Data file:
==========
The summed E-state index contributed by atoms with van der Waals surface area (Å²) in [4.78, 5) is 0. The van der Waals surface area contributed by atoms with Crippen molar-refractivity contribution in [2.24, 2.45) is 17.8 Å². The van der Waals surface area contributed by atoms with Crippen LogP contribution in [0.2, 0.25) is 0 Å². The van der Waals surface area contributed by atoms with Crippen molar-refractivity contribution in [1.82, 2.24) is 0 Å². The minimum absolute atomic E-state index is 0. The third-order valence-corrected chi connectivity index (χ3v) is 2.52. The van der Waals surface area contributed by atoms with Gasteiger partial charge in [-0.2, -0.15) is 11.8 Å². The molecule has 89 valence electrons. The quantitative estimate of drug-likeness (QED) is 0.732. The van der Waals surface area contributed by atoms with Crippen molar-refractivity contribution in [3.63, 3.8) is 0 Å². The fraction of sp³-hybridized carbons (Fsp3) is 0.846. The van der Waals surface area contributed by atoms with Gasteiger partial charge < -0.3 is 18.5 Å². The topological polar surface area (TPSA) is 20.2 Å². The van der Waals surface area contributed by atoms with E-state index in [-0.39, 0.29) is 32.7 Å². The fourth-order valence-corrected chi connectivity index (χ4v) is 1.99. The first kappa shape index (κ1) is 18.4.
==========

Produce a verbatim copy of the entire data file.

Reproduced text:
The summed E-state index contributed by atoms with van der Waals surface area (Å²) in [4.78, 5) is 0. The van der Waals surface area contributed by atoms with Crippen molar-refractivity contribution in [2.24, 2.45) is 17.8 Å². The van der Waals surface area contributed by atoms with Crippen LogP contribution in [0.2, 0.25) is 0 Å². The van der Waals surface area contributed by atoms with Crippen molar-refractivity contribution in [1.82, 2.24) is 0 Å². The minimum absolute atomic E-state index is 0. The third-order valence-corrected chi connectivity index (χ3v) is 2.52. The van der Waals surface area contributed by atoms with Gasteiger partial charge in [-0.2, -0.15) is 11.8 Å². The molecule has 89 valence electrons. The quantitative estimate of drug-likeness (QED) is 0.732. The van der Waals surface area contributed by atoms with Crippen molar-refractivity contribution in [3.63, 3.8) is 0 Å². The fraction of sp³-hybridized carbons (Fsp3) is 0.846. The van der Waals surface area contributed by atoms with Gasteiger partial charge < -0.3 is 18.5 Å². The topological polar surface area (TPSA) is 20.2 Å². The van der Waals surface area contributed by atoms with E-state index in [-0.39, 0.29) is 32.7 Å². The fourth-order valence-corrected chi connectivity index (χ4v) is 1.99. The first kappa shape index (κ1) is 18.4.